St. Clair ShoresDecember 05, 2012
Coney Island coming to Harbor Master location
By Kristyne E. Demske
A Jefferson Avenue institution for more than two decades, Harbor Master’s proprietors have closed the restaurant’s doors.
More than two decades ago, David Miller and his partner, Paul Nahra, opened a restaurant on Jefferson Avenue — Shores Barbeque. That name stuck around for about a year before the pair saw potential in the space and added 30 feet on to the back before re-opening as Harbor Master restaurant.
“We’ve been there ever since,” Miller said. “I figured, well, I’m 68 and it’s just time to retire and back off.”
Miller said he made the decision about a year ago and put the restaurant up for sale. It was sold at the end of October to the owner of Universal Coney Island on Harper Avenue at Outer Drive in Detroit and will re-open as a Coney Island restaurant.
“The sweetness is that, you know, taking a 50-pound bag of potatoes off your back and setting it down,” Miller said. “My health is more important, so I figured I’m just going to enjoy the rest of my life, and I retired.”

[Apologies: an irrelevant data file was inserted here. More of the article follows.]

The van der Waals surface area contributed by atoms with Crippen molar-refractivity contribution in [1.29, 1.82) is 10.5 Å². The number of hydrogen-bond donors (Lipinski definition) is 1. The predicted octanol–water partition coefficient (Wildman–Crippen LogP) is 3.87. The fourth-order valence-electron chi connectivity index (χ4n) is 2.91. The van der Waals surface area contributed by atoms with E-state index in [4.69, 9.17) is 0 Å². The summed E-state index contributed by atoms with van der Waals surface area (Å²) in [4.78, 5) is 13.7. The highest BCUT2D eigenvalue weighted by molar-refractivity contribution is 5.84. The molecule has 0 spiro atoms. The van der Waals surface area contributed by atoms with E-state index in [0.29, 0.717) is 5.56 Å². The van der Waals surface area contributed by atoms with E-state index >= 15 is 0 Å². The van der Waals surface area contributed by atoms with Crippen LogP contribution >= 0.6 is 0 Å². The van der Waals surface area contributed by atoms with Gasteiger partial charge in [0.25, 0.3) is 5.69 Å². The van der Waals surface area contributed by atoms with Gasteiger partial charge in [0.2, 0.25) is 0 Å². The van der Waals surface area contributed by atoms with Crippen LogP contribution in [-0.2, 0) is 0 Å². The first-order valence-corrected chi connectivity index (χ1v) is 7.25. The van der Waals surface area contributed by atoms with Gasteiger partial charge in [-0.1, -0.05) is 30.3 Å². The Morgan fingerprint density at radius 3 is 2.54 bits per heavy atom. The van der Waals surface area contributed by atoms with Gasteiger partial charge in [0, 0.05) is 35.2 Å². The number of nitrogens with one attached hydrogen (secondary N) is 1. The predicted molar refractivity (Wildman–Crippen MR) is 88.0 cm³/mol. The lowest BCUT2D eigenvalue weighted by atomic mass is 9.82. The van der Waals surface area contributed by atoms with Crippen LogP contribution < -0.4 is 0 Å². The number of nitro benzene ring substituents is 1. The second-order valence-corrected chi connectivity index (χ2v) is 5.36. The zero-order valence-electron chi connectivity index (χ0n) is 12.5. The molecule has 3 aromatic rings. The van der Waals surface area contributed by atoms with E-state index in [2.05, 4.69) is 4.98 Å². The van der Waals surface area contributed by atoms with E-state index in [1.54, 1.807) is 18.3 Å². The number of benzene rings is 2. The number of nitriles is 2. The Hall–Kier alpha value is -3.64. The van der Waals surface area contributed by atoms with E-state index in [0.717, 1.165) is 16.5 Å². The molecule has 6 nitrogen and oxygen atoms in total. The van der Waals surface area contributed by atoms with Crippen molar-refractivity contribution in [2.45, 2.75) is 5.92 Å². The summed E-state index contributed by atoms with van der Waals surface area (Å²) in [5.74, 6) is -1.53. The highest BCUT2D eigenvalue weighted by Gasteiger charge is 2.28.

The restaurant business, Miller said, kept him busy seven days a week, at least nine hours a day.
“It’s not just like going there and managing,” he said. “You go there and you’re chief cook, bottle washer, you name it. You never really say to yourself, ‘This is all I’m going to do.’ You can’t do that.”
Louie Economopoulos, who runs the Dockside Café, said he took his family to Harbor Master on Sundays after church.
“It was quiet, it was low-key,” he said. “I think it was very, very popular with the seniors.”
He said the new proprietor would likely have good luck in the city, as well.
“He probably will find a good niche because we have National Coney Island at each end of the city, and he’s pretty much midtown St. Clair Shores,” Economopoulos said.
“I’ve been in the Shores a long time,” said Nahra, who also opened the New York Deli restaurant in the city.
Miller, Nahra said, “took care of everything.”
“We’ve been here 22 years and he wants to retire,” Nahra said. “I like people. People are the most important things in the business.”
“Customers are excellent, I’ve had a lot of good relationships with my customers,” he said. “I had a guy stop and he said to me, you know, ‘Why did you leave? I love this place. Why did you go?’
“That made me feel good. I just said, ‘I’m going to retire.’”
The restaurant was a family affair for Miller, with his wife and children putting in hours at the eatery. He said he’s most concerned for his employees but, “I got to move on. They all respected that.”